I always like to make a point of watching as many British horror films as I can get my hands on, in order to see what my own country has to offer. I thought Truth or Dare, though failing to exhibit anything ground breaking, was a solid little horror movie which kept me entertained throughout. Whilst there were many predictable elements, there were also a lot of things which were unexpected which was rather refreshing and certainly kept me on my toes. So there are a few plot holes here and there, but nothing which was so grating as to detract from the viewing experience. Perhaps I’m just going soft in my old age because I didn’t think that it was a bad effort at all – there’s nothing terrible about being average, especially on such a modest budget.

Generally, the plotline was just fine, telling the story of some rich university students who are mean to a fellow student (Felix, who’s a bit of a weedy loser – there’s always one!) at a party, and some months later his brother seeks his revenge on them. There are little inconsistencies throughout which would have been easily sorted if perhaps a closer glance at the script had been taken, but nothing too excruciating. One is kind of left wondering why these posh students decide to go to Felix’s birthday party in the first place (which is pretty much the basis that the entire film rests on) although I suppose it’s not too hard to believe that students will go pretty much anywhere that has free booze. Also, considering Felix’s brother is supposed to have been in the army, you’d have thought that he was a bit more efficient in maintaining control of the situation. And what’s the deal with that Luke character who takes just a moment to join forces with the psychopathic brother? It is small things like this which niggle a little at the brain whilst watching but as I’ve previously remarked, there is nothing majorly wrong here.

I actually liked thought that the idea of using the ‘spin the bottle/ truth or dare’ game as the central premise for the film was a good one, as it lends itself well to a horror-type situation, plus it’s not something I’ve seen done in a movie before (surprisingly!). There were some moments with genuine tension, including some grim scenes involving characters having to do a dare which required them to take a gamble of drinking either water or battery acid – yikes!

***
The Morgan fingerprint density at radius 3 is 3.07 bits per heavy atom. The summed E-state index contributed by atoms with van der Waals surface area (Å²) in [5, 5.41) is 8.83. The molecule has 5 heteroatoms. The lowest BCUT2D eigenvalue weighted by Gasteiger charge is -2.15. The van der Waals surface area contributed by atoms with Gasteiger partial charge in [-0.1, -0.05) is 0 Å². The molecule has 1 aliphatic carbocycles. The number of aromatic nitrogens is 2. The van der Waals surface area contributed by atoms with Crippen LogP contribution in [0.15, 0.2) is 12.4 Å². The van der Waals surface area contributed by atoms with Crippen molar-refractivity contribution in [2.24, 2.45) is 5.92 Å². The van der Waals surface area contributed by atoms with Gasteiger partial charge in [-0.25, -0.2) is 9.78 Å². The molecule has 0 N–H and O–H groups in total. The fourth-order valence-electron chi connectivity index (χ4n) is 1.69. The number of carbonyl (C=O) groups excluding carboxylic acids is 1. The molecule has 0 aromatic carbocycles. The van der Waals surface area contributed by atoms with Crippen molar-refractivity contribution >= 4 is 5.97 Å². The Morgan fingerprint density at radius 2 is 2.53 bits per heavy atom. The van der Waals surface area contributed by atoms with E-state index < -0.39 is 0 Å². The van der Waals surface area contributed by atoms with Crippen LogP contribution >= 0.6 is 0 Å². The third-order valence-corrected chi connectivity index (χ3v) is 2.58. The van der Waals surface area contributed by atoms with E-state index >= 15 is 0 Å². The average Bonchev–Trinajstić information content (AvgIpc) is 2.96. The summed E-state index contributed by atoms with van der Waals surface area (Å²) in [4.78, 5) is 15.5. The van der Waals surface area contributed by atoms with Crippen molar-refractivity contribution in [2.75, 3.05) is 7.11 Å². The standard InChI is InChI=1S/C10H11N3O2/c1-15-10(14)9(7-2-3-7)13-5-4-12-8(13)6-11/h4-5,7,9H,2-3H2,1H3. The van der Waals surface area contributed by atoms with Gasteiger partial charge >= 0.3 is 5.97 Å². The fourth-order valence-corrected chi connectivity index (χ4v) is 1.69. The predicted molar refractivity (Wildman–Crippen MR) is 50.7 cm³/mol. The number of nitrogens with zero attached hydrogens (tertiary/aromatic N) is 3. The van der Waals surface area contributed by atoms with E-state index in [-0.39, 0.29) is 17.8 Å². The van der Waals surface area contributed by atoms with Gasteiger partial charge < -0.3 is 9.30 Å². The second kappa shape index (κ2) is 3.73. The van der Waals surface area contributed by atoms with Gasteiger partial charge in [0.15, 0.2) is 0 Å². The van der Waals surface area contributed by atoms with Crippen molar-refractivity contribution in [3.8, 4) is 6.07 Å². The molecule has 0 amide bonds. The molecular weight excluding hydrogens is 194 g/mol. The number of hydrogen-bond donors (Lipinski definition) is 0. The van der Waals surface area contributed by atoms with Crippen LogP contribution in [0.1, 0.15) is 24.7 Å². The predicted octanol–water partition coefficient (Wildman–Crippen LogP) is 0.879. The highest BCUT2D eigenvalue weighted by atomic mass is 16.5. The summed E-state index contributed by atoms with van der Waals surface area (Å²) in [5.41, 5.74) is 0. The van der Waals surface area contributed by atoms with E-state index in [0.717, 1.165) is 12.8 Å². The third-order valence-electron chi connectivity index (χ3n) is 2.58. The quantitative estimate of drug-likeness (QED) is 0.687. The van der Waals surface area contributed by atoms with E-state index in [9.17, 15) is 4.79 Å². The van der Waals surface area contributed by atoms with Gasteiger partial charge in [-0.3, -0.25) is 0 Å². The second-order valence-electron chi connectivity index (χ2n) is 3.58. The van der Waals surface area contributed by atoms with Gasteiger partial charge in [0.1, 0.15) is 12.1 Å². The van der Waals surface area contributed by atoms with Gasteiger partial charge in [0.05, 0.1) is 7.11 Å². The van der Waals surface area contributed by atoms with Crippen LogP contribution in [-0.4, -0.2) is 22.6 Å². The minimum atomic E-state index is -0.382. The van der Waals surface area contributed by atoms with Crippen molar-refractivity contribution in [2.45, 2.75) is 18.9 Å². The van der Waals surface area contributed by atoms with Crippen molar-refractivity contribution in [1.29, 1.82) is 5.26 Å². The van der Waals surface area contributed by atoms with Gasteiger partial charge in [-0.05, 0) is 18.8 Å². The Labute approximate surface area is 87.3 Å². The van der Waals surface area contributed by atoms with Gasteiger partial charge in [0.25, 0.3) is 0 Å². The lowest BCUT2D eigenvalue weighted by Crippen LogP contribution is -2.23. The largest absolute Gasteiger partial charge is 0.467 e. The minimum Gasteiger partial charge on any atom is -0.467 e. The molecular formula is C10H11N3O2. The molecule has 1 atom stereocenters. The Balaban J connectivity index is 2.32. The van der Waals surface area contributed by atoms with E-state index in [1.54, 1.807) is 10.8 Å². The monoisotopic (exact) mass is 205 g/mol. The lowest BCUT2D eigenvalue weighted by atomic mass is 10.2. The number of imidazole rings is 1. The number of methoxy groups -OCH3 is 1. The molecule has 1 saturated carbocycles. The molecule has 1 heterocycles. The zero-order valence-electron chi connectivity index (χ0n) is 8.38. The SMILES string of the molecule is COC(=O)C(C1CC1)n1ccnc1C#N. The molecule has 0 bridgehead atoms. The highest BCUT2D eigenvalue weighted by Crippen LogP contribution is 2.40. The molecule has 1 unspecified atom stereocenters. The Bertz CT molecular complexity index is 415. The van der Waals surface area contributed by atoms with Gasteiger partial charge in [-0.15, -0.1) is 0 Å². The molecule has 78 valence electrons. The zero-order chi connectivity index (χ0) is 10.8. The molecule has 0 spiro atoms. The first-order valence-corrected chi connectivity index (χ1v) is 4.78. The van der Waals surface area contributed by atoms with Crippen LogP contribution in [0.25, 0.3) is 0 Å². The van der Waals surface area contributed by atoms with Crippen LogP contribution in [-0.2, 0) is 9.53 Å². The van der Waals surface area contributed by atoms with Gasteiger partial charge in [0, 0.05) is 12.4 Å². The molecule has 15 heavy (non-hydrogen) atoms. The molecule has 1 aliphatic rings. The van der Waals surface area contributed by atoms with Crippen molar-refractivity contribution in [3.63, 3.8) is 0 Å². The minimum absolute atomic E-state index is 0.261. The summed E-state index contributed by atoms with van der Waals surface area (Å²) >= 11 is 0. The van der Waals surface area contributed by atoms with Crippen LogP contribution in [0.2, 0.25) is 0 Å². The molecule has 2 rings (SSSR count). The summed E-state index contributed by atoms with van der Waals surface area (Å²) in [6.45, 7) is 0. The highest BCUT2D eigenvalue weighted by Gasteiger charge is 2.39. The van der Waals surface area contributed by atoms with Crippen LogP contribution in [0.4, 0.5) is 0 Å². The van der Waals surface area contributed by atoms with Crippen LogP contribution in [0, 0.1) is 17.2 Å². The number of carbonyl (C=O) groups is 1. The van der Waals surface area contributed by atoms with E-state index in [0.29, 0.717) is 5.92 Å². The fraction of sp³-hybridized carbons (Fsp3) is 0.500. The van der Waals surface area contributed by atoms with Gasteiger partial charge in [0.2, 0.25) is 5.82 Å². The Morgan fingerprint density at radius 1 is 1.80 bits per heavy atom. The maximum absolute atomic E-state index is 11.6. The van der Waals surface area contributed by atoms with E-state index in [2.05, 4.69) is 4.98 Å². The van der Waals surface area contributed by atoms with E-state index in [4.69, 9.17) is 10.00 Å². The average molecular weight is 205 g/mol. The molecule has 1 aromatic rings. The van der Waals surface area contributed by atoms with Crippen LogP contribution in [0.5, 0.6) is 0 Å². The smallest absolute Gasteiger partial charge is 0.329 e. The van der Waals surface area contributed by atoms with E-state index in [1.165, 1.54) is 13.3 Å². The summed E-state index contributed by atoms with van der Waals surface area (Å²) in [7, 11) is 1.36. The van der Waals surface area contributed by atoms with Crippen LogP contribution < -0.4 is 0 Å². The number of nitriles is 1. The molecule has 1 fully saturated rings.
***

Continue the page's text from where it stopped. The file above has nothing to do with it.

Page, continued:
The characters were a tad irritating at times, and none of them seemed overly likeable (some even appearing to be hollow and two dimensional). Although, saying this, I was intrigued enough to continue watching so they can’t have done too bad a job – well, don’t misunderstand me, I think the actors did well playing their parts but it was the characters themselves which didn’t really appeal. Perhaps this was Robert Heath (director) trying to make a statement about the ‘rowdy student mentality’ which is common these days, by showing characters which are arrogant and selfish eventually get their ‘comeuppance’. Ultimately, there isn’t really sympathy for the main characters because it is their own fault that they ended up in this ‘horrific’ situation in the first place. The fact that minimal settings were used was not at all a criticism for me, as I feel that it is the sign of a skilled filmmaker who can keep viewers attention without resorting to lots of fancy trickery with elaborate sets or special effects. I love to see raw films from directors who are passionate about they do, regardless of what budget they are constrained by.

Ok, so Truth or Dare is never going to be anybody’s favourite film, probably not even top twenty I’m afraid, but I think that it is a very decent effort. When reviewing a film, one must take into account the resources and means available, and this definitely used what it had, so it really can’t be faulted. It’s just a matter of suspending your disbeliefs a little for the 95 minutes and it becomes a perfectly watchable and enjoyable horror film.